GoPro Hero 7 Black

GoPro Needs a Hero and the Hero 7 Black Looks to Impress

The camera announcements are keeping the blistering pace. DJI’s Mavic 2. Canon EOS R. Nikon Z6 & Z7. And now the GoPro Hero 7 series. The company could stand a win after the Karma failed to launch, and early impressions are GoPro is listening to its customers.

While there are three versions of the GoPro Hero 7, it’s the Hero 7 Black with the splashy features. The Silver and White editions are watered down and are unnecessary. The features left off the Silver and White are glaring and feels like another misstep from GoPro. Sure, GoPro wants ‘starting at $199,’ but the true cost is $399.

And it’s not a bad price for the features. We are paying up to $1500 for iPhones now. $399 isn’t sticker shock. The spec sheet reads like the company went and surveyed what would make the GoPro ‘perfect’ for you? It’s not perfect. Nothing ever is, but it’s a hopeful righting of the ship after the Karma debacle.

GoPro Hero 7 Line up

Let’s dive into what you need to know, but first, it wouldn’t be GoPro without a slick announcement video:

GoPro Hero 7 Black Features

HyperSmooth Stabilization. Right off it’s the vastly improved stabilization. Is it gimbal quality? No, but the fact the question is even raised shows how far GoPro has come just from the Hero 6. The company is right to say it’s the death of shaky video. What you get straight from the camera is good enough for most users.

The HyperSmooth is the combination of electronic image stabilization with image/video processing from the GoPro GP1. The Hero 7 also earns an additional 1GB of RAM for the new features.

4K/60fps with HyperSmooth. If you follow any camera site, you see a constant want for 4K/60fps video. GoPro has it with its HyperSmooth stabilization. If you don’t shoot in 4K, this doesn’t matter for you. HyperSmooth will make 1080p videos look great.

TimeWarp. The rest of the world calls this hyperlapse, but GoPro’s implementation is a bit different. Most hyperlapses you see are photos taken at intervals you set within the camera, app or whatever you are using. The Hero7 Black creates the edit from a video over stitching images together. You can choose between 4K or 1080 for a 16:9 aspect ration or 2.7k for a 4:3. Interval speed is selectable at 2x, 5x, 10x, 15x, or 30x. It can vary if it ‘thinks’ you are stopping to focus on a particular object. The interval slows, giving off a clean stop-motion animation effect.

A quick note on TimeWarp videos is they will be in 30fps and not 60-frames. Combined with HyperSmooth, it opens up plenty of creative options.

SuperPhoto. If you haven’t noticed yet, GoPro is a humble company. The SuperPhoto feature aims to fix the HDR issues of the Hero 6 but relying on the GP1 processor. If the sensors detect you’re doing something where a photo-enhancing technology you had enabled would look like crap, it’ll deselect it and apply another.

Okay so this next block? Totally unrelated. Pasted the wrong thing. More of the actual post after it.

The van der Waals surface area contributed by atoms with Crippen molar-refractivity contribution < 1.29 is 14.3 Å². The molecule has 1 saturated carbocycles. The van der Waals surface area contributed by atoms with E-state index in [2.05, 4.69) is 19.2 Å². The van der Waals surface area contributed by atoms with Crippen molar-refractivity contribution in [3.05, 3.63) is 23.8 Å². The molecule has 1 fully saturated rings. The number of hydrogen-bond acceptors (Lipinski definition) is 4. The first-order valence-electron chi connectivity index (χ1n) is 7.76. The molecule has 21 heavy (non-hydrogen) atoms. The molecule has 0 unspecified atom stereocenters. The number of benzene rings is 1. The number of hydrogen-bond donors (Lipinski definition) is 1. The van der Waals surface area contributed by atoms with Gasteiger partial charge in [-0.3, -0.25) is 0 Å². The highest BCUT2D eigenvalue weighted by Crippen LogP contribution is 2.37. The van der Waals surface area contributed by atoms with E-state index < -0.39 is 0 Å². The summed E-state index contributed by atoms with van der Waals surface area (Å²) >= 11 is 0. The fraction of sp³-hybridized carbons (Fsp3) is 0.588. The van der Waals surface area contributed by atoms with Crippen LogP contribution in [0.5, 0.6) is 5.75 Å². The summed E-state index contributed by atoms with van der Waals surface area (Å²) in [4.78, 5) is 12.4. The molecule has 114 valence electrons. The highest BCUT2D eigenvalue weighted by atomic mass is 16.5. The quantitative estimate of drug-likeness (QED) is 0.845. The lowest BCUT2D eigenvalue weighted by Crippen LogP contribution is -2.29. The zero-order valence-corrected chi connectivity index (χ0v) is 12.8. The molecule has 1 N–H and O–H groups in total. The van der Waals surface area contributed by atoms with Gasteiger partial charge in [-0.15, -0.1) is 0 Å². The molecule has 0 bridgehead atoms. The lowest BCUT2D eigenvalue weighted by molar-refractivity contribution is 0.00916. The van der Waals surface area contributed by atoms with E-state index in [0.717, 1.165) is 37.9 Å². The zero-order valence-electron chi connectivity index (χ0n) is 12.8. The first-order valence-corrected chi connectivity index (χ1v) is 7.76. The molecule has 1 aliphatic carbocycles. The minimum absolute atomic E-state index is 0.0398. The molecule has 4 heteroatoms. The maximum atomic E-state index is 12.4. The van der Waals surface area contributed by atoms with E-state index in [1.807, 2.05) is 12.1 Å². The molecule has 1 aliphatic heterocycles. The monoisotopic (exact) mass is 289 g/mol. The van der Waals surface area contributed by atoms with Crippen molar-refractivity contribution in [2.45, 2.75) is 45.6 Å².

We can use the HDR example. The Hero7 Black will detect the scene, and if it can handle HDR, it’ll apply it. If not, it will use local tone mapping. The result should be better photos and less digging through the interface to correct the settings.

It’s the same 12MP sensor from the Hero6, so don’t expect much in the way of low-light performance or noise reduction. You’ll get some based off the processor, but it’s not a game changer.

Menu System. GoPro went ahead with a complete overhaul of the touchscreen menu system. Different modes are easier to get to, and the new system offers up information on what you can expect. Take for example the TimeWarp mode. Choosing an interval time will also display how long your hyperlapse will be with say five minutes of recording. If only Nikon, Canon, Sony, etc. would realize their cameras also have a touchscreen.

Other features include the addition of Livestreaming to its social component. Fixes to mic distortion should lessen the audio issues. Additional resolutions added include 1440p/120fps, 960p/240fps, 960p/120fps, 720p/240fps. Auto White Balance has been improved to detect scenes like underwater, beach, urban, and other situations.

GoPro’s mobile apps also get in on the features. You can now add overlays such as speed via the app versus needing a desktop. iOS users can let out a cheer for Apple MFI integration. Pairing the Hero7 is faster and less of a headache.

Should You Upgrade?

At $399, it’s a valid question. For Hero 6 Black owners, it’s a tough one. Do you record in 4K? If so, the answer is yes to take advantage of the 4K/60fps and HyperSmooth. Owners of the Hero5 Black and below? I’d lean towards a more definitive yes. The features packed are enough to justify the upgrade. Plus, GoPro mounts never change so most of the accessories you’ve accumulated will work.

Overall, the GoPro Hero 7 Black is a substantial upgrade to the company’s flagship product. I’d flat out ignore the Silver and White editions. Pulling that amount of features off just for slight price cuts is absurd. If you can look past it, the Hero7 Black offers up plenty of pros in a small package.

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